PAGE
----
“We recognize that we were never going to be as big as the Obama campaign,” she said. “We were able to engage over five million consumers in this first enrollment period, but we’re just beginning.”
For Donald Green, a professor of political science at Columbia University who also spoke at the conference, the problem is not necessarily the data itself, but how campaigns use it. As targeting and other tools make it easier for Republicans and Democrats to find and mobilize their supporters, the parties are more likely to ignore people who don’t hold strong political convictions.
“They’ve focused their attention on getting a bigger army of their supporters to the battlefield,” he said. “They’ve been able to play increasingly to their activists and their extreme funders, which is why the polarization of American politics has been accentuated by the advent of mobilization-oriented campaigns.”
Pons, the French campaign strategist, is more optimistic.
“We are not yet at the stage where science is determining all the aspects of the campaign,” he told the conference attendees. “But to some extent science has taken power, and the answer to the question of should we regret it is going to be a resounding ‘no.’”
Avenue U in Gravesend, Brooklyn where conservative residents often vote Republican (Photo: Jesse Coburn)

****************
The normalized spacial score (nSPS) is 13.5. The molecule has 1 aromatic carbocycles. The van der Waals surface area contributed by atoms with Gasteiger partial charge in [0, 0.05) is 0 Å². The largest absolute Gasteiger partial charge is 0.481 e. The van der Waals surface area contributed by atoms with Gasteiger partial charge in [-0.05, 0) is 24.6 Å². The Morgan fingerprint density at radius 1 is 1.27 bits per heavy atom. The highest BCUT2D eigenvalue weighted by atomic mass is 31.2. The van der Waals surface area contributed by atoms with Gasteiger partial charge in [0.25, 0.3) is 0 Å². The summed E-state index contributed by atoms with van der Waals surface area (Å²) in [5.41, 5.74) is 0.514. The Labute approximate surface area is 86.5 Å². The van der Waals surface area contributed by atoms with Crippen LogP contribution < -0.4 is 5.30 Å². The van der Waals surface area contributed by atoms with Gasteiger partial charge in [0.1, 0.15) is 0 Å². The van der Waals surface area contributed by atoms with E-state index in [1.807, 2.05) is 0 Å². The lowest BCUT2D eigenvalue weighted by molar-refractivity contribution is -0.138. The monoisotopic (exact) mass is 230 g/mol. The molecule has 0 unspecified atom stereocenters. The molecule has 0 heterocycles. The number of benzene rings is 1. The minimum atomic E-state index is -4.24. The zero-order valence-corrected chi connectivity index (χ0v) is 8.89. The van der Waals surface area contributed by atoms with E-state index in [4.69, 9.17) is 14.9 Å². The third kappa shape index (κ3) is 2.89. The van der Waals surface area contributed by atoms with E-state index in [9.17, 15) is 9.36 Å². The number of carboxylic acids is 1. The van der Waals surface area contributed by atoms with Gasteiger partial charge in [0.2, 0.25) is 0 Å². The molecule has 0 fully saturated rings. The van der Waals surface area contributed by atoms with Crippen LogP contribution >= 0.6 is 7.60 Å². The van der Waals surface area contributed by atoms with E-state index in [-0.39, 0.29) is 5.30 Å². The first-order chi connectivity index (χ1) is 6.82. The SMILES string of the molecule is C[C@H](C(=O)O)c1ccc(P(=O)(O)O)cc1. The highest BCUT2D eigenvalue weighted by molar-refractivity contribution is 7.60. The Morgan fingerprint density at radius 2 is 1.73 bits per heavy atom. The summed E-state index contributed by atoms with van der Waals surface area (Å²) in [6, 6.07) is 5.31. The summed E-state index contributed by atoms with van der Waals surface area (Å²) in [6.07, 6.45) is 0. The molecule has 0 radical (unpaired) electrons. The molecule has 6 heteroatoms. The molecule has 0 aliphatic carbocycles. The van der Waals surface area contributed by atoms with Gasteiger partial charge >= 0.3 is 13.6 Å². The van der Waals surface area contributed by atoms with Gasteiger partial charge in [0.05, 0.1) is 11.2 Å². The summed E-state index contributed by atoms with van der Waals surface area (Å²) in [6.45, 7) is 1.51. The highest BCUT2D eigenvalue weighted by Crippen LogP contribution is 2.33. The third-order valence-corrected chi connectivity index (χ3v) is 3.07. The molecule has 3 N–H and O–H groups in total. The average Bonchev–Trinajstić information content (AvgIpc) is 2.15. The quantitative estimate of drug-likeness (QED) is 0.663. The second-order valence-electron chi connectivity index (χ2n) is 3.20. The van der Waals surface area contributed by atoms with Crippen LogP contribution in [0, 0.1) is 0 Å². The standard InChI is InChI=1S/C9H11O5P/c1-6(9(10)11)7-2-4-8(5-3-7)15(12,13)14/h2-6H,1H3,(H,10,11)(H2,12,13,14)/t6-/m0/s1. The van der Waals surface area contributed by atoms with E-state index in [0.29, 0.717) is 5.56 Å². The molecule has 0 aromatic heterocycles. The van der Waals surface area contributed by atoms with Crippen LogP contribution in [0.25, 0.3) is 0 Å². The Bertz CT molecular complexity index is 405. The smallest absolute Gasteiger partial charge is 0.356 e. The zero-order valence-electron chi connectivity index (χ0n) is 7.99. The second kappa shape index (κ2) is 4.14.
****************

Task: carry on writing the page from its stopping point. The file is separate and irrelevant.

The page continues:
by Jesse Coburn
Gary Carsel knows he is a long shot.
The former playwright and contracts administrator is running for the New York State Senate in Staten Island, in a district that Republicans have controlled for over 50 years. His current opponent, Andrew Lanza, beat Carsel in the same race in 2012 with nearly 75 percent of the vote.
“It’s an uphill battle,” Carsel said.
The district is one of a handful of areas in New York City that, despite their largely Democratic electorates, regularly vote Republicans into office. Only 10 Republicans currently hold city, state or federal elected positions in the five boroughs, and nine of them represent neighborhoods in Staten Island and south Brooklyn. In a decidedly left-leaning city, these Republican enclaves are exceptions, demonstrating the cultural, social and, yes, even political diversity that defines New York. With midterm elections set for Nov. 4, the political make-up of these neighborhoods stands to remain more or less the same.
Carsel isn’t the only one fighting an uphill battle on Staten Island. Democrat Domenic Recchia is attempting to unseat Republican Congressman Michael Grimm in a district that encompasses the island and parts of south Brooklyn. Grimm currently holds a slight lead in the polls, despite a spate of scandals this year that included televised threats to throw a reporter off a balcony and a 20-count federal indictment on fraud charges related to his local restaurant chain, Healthalicious.
And Democrat Marybeth Melendez is taking on State Assemblywoman Nicole Malliotakis. In Malliotakis’ last election, in 2012, she won 61.5 percent of the vote in her Staten Island district.
Explanations abound for the borough’s conservative politics. “I tend to think it’s old world values,” said Nick Purpura, 41, a lifelong Staten Island resident, who cited the deep-rooted communities of Irish-, Italian- and Russian-Americans in the borough. “A lot of people grow up on this island and never leave it,” he said.